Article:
years of Queen Victoria. The popularity of the, The word came into the language in the earlY pursuit scarcely survived her reign. Now it Is the concern of rather few [esthetes and specialists of whom Mr. Peter Anson, now in his seventieth" year, is well qualified to be a leader. His life has `been spent first as a student of architecture, nest' as an Anglican monk, next as Benedictine Oblate, then as a Catholic layman of studious, solitary and roving habit, regularly employed in visiting , ecclesiastical buildings and recording them in.:1 stark, informative line-drawings. Mr. Anson's large book is a product of his life's work. It is generously illustrated both with photo- graphs and with his own drawings. It must seem : inordinate to ask for more, but it needs a genius such as Ruskin's to give life to the verbal.; 'descriptions of unfamiliar sights. This is a Work which calls for 'grangerizing.' It has a dual func- tion. It is a collector's catalogue and it expounds a theme. The theme is a fascinating one: the, catalogue demands completeness and a degree of accuracy which are beyond the powers of a single Man. I noticed a slip or two—I suspect that an expert will find others. But it is a dreary critic who treats a book as a school exercise to be cor- rected, instead of as an object to be possessed and enjoyed. Mr. Anson's work is packed with uncommon information illuminated by flashes of humour and deserves a place in any library of Victoriana. The subject is precisely as stated—a century of church furnishings—but this leads to the discus- sion of architecture, theology, the liturgy and social history. There are some valuable references to the USA but Mr. Anson's primary concern is with Great Britain and, since it was by far the largest and richest body, with the Anglican Church. The High Church movement began, as is well known, in the Universities, Cambridge being the more concerned with the externals of worship, Oxford with doctrine, but it was a long time in making itself evident in college chapels. Fashion. able seaside resorts and the working-class parishes of the new cities, alike free from the tyranny of patrons, were the scenes of the movement's earliest successes. There was a frank division in Anglican thought. Both parties sought to undo the conse- quences of the Reformation. One wished to re- turn to the regime of Protector Somerset's first revolution; the other regarded themselves as part of the living Church of the West, which happened through a historical misfortune to be out of com- munion with Rome but was entitled to all the de- votional developments which followed the Coun- cil of Trent. These divergent views were repre- sented in costume and furniture, the one party eventually led by the Rev. Percy Dearmer evolving what they took to be a specifically English use, while the other culminated in the rococo extravagances of the Society of SS Peter and Paul.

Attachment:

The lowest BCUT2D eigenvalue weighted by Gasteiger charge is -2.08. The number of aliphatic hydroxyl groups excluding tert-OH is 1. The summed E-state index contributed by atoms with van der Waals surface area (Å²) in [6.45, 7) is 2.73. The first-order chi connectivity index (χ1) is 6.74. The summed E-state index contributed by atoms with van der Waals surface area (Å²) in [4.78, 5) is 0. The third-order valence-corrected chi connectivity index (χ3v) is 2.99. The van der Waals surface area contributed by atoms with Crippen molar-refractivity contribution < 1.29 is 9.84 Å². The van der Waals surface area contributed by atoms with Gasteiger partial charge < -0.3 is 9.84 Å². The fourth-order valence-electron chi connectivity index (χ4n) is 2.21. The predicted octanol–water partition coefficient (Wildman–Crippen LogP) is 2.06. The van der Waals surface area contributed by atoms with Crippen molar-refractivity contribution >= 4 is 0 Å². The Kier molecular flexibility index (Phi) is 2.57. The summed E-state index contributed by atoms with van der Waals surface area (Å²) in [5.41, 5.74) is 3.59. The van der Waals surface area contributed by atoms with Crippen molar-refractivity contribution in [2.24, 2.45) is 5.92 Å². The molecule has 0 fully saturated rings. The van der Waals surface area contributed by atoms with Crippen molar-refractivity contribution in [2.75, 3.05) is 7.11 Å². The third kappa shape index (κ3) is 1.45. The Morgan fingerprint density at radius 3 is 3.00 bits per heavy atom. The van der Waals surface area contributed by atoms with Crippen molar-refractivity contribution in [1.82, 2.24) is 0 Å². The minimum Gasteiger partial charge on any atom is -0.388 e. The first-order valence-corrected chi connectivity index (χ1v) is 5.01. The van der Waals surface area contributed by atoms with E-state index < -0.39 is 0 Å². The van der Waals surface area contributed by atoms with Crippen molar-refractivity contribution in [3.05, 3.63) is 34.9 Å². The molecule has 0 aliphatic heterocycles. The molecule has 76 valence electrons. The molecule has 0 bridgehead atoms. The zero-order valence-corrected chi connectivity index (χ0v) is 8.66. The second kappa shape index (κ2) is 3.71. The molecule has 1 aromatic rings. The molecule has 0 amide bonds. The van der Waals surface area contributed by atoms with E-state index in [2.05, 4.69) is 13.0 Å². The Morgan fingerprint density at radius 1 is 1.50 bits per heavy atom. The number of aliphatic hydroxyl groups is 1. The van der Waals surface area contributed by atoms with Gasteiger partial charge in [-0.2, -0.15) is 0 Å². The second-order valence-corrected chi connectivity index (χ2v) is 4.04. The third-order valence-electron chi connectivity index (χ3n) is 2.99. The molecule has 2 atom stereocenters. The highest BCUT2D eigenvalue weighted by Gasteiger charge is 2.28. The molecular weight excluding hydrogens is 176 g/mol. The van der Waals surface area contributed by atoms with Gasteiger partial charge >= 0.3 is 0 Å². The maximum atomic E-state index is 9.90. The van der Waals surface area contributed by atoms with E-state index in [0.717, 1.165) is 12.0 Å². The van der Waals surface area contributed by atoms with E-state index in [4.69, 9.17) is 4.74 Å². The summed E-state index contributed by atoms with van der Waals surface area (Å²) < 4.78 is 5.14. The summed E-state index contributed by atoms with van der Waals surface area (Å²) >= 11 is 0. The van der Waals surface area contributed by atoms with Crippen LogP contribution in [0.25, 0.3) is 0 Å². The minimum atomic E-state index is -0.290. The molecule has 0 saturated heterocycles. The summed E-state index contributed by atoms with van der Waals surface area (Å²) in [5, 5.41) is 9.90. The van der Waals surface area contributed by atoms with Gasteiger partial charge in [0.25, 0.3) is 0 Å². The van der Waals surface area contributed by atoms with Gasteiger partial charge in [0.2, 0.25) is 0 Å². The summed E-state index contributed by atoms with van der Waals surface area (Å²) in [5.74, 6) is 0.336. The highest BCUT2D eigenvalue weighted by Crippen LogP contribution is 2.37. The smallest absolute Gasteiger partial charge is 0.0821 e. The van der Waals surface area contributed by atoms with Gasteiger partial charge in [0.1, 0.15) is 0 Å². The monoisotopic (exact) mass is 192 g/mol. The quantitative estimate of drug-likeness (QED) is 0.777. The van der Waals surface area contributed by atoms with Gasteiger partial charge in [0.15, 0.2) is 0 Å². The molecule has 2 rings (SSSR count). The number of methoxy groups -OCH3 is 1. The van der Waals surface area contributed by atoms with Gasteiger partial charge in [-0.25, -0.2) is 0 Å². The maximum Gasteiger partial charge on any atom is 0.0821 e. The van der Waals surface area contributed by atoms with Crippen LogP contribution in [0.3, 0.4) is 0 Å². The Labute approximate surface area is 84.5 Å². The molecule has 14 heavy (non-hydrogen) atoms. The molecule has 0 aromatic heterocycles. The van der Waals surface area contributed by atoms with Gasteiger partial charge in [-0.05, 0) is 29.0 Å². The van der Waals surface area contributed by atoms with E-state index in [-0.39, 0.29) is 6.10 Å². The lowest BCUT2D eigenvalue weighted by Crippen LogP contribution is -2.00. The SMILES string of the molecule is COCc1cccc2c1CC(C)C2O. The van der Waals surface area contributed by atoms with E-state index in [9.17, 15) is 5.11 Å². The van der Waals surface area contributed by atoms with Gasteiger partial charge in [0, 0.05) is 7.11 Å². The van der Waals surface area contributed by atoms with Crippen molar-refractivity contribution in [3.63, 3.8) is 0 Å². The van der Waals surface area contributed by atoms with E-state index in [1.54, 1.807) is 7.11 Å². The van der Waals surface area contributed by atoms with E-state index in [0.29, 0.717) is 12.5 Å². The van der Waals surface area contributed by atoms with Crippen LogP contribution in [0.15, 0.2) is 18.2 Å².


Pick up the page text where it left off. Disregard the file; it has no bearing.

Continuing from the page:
Mr. Anson's period begins with Pugin who, as an antiquary, had greater influence in the Church of England than in his own. Doctrine was often a minor concern. The inexplicable prosperity of the Irvingite sect in the 1850s is plain evidence that there was a widespreid and unsatisfied appetite for mystery and splendour of worship quite independent of the pretensions to historical continuity which exercised the Uni- versities.
Almost every nineteenth-century church of de- corative importance in the kingdom is mentioned by Mr. Anson and he has been at pains to re- create them as they appeared in the succeeding decades of their transitions. He attempts throughout to connect these transformations with the changes of style in lay costume and domestic decoration. Sometimes he is more ingenious than convincing. A few cranks had long before the accession of Queen Victoria attempted to make their drawing-rooms look like churches. 1 do not think that many people wanted their churches to look like their drawing-rooms. But I would like to offer one suggestion. There is a fad now, emanating from France and Germany. for the priest to say Mass facing his congregation. May this not be due to television, which has accus- tomed the people to regard their representatives, not as leaders to be followed, but as faces to be stared at?
The theme which Mr. Anson illustrates with such patient detail is an ironical one. While Anglicans have more and more succeeded in cultivating a resemblance to the Catholicism of the Mediterranean and of Latin America. there has been a fashion among Catholics, particularly in France and the USA, to ape the external austerities of Calvinism — vernacular prayers, evening Communions, relaxed fasting, the emphasis on congregational corporate participa- tion in the mysteries, bare altar-tables and abstract decoration can be found in many places. All that the Society of SS Peter and Paul abominated and sought to eliminate from the Church of England has been creeping into Popish churches. Mr. Anson lives hard by Pugin's tomb at Ramsgate. Does he hear the great man turning?